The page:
An estimated 20 million people in the U.S. are sensitive to dust mites and about 84% of all households have dust mites above detectable levels. Dust mites are virtually everywhere and can cause some really unpleasant symptoms like a congested or runny nose, sneezing, swollen watery eyes, and even eczema in people allergic to them. If you are allergic to dust mites, you probably wonder, what you can do to get rid of dust mites in your house and especially your bedroom.
Where do dust mites live? High levels of live and dead dust mites, their body parts, and feces can be found in all places where their main food source, the thousands of skin cells we shed every hour accumulate. This includes in particular our mattresses, pillows, comforters and blankets, carpets, fabric upholstered furniture, and plush toys. Since we spend up to a third of our life in our bed, our bed and bedroom tends to have a high concentration of mites and their allergens.
Dust mites like it humid. They don’t drink water, but rather extract water from their environment. This means that if the environment is too dry, they dehydrate and die. The minimum relative humidity they need to survive depends on the temperature. That is, the warmer the environment, the higher the required minimum relative humidity (RH) they need to survive.(from 55% RH at 15°C to 73% RH at 35°C for the species Dermatophagoides farina1). It is important to note that some places (e.g. mattresses and carpets) tend to be more humid then others.
Here are some specific measures to control dust mites in your bedroom:
- Dust Mite Covers: Encase your mattresses, pillows, and box springs with dust mite proof covers. For your mattress and pillow preferably use dust mite covers made from a woven fabric with pore sizes so tiny that mites and their droppings cannot pass through. These covers tend to be breathable and can be washed. For your box springs, cheaper, low-maintenance vinyl covers are a good choice. For more information on covers please also read the article Which Dust Mite Covers Are Right for Your Bed.
- Wash sheets and blankets every week in hot water with temperatures of > 55°C (130°F).2 Many front loading washers (European style) have an internal heating element and can easily heat water up to the required temperature. The recommended temperature setting is 60°C (140°F). Some white cotton sheets and covers can even tolerate 95°C (203°F). Please check the label and manufacturer’s specifications to ensure the fabric can tolerate the temperature you set.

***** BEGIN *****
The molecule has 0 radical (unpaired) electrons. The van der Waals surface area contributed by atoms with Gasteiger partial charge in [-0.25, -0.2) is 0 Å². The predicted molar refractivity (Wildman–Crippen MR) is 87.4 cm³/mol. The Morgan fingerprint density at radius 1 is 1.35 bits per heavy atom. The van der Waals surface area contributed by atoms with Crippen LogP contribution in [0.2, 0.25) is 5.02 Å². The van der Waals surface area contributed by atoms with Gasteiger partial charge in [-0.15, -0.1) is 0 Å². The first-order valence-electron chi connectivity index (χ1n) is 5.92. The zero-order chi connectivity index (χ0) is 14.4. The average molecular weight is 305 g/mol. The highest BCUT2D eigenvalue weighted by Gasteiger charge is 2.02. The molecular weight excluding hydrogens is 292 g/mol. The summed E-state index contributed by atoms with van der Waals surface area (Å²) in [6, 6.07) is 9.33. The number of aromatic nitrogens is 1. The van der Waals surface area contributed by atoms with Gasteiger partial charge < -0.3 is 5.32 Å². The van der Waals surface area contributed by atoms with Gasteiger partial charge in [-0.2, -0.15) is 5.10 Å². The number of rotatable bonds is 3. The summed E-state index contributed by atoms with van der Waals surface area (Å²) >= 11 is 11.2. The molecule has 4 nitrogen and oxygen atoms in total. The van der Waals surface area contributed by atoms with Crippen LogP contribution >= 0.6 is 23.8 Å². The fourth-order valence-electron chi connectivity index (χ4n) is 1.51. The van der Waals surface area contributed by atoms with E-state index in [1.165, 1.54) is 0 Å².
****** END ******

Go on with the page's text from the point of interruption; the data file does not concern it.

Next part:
- Typical American top loaders do not always achieve the 130°F or higher necessary to kill dust mites. If you are allergic to dust mites, a washer with an integrated heater might however be worth the investment. As an alternative, washing your bedding in warm water with detergent and bleach can also significantly reduce the number of mites and their allergen.3
- Reduce the relative humidity in your bed room (and if possible the whole house) to ideally less than 50%.4 Since the required humidity for dust mites is dependent on the temperature, reducing the humidity to below 60% can already be effective in warmer climates. Get a digital hygrometer/thermometer combination to make yourself familiar with the humidity and temperature conditions in your bedroom.
- To effectively control the humidity and temperature, you probably will have to use air conditioning and possibly a dehumidifier.
- Also consider removing carpets from your bedroom. Opt for a wooden or tiled floor instead. Carpets directly laid on concrete lead to condensation and thus high levels of mites and even mold. For this reason, they should be removed in any case.
- If your child is allergic to dust mites, limit the number of plush toys in the bedroom. You can put plush toys in the freezer (for about 16 hours at -15°C) which kills dust mites. However, this doesn’t remove them or their allergen, so after freezing you need to wash them to remove the dead mites and the allergen.5
How to vacuum carpets in your house without spreading dust mite allergens: Some vacuum cleaners allow dust mite allergens to pass through the dust bag. To prevent this, get a vacuum cleaner with a HEPA filter. People allergic to dust mites should only be going back to the room 30 minutes after vacuuming to allow for the dust to settle. If you are allergic to dust mites and need to vacuum the carpet yourself, wear an N95 face mask. N95-masks filter out 95% of all particles as small as 0.3 microns.
,Arlian, L, J Neal, M Morgan, D Vyszenskimoher, C Rapp, and A Alexander. “Reducing Relative Humidity Is a Practical Way to Control Dust Mites and Their Allergens in Homes in Temperate Climates.” Journal of Allergy and Clinical Immunology 107, no. 1 (January 2001): 99–104.
 McDonald, Lindy G., and Euan Tovey. “The Role of Water Temperature and Laundry Procedures in Reducing House Dust Mite Populations and Allergen Content of Bedding.” Journal of Allergy and Clinical Immunology 90, no. 4, Part 1 (October 1992): 599–608.
Arlian, Larry G., DiAnn L. Vyszenski-Moher, and Marjorie S. Morgan. “Mite and Mite Allergen Removal During Machine Washing of Laundry.” Journal of Allergy and Clinical Immunology 111, no. 6 (June 2003): 1269–1273.
Chang, Chin-Fu, Francis Fu-Sheng Wu, Chi-Ying Chen, Julian Crane, and Rob Siebers. “Effect of Freezing, Hot Tumble Drying and Washing with Eucalyptus Oil on House Dust Mites in Soft Toys.” Pediatric Allergy and Immunology: Official Publication of the European Society of Pediatric Allergy and Immunology 22, no. 6 (September 2011): 638–641.